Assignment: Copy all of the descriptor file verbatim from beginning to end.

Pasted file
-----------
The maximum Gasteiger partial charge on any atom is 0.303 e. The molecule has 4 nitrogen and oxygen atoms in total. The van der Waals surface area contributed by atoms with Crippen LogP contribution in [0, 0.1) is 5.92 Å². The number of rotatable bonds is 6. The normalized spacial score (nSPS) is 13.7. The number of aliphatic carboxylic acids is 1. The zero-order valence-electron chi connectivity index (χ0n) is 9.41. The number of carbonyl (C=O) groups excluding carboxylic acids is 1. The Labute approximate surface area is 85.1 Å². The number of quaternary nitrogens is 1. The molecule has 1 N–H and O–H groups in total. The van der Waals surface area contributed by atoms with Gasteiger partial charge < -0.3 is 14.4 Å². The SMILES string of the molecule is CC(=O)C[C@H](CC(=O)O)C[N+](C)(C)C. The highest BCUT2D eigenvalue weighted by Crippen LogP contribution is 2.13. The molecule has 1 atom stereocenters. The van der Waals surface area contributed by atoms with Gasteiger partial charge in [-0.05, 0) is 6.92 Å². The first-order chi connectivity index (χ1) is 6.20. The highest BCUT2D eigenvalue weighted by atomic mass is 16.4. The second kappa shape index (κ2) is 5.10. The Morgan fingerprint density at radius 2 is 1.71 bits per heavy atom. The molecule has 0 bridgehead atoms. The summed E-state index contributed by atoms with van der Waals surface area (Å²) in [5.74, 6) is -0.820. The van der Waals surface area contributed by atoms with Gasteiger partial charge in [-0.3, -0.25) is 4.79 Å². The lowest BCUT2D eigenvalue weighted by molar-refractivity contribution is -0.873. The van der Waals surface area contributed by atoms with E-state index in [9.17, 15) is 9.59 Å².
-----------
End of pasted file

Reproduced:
The maximum Gasteiger partial charge on any atom is 0.303 e. The molecule has 4 nitrogen and oxygen atoms in total. The van der Waals surface area contributed by atoms with Crippen LogP contribution in [0, 0.1) is 5.92 Å². The number of rotatable bonds is 6. The normalized spacial score (nSPS) is 13.7. The number of aliphatic carboxylic acids is 1. The zero-order valence-electron chi connectivity index (χ0n) is 9.41. The number of carbonyl (C=O) groups excluding carboxylic acids is 1. The Labute approximate surface area is 85.1 Å². The number of quaternary nitrogens is 1. The molecule has 1 N–H and O–H groups in total. The van der Waals surface area contributed by atoms with Gasteiger partial charge < -0.3 is 14.4 Å². The SMILES string of the molecule is CC(=O)C[C@H](CC(=O)O)C[N+](C)(C)C. The highest BCUT2D eigenvalue weighted by Crippen LogP contribution is 2.13. The molecule has 1 atom stereocenters. The van der Waals surface area contributed by atoms with Gasteiger partial charge in [-0.05, 0) is 6.92 Å². The first-order chi connectivity index (χ1) is 6.20. The highest BCUT2D eigenvalue weighted by atomic mass is 16.4. The second kappa shape index (κ2) is 5.10. The Morgan fingerprint density at radius 2 is 1.71 bits per heavy atom. The molecule has 0 bridgehead atoms. The summed E-state index contributed by atoms with van der Waals surface area (Å²) in [5.74, 6) is -0.820. The van der Waals surface area contributed by atoms with Gasteiger partial charge in [-0.3, -0.25) is 4.79 Å². The lowest BCUT2D eigenvalue weighted by molar-refractivity contribution is -0.873. The van der Waals surface area contributed by atoms with E-state index in [9.17, 15) is 9.59 Å².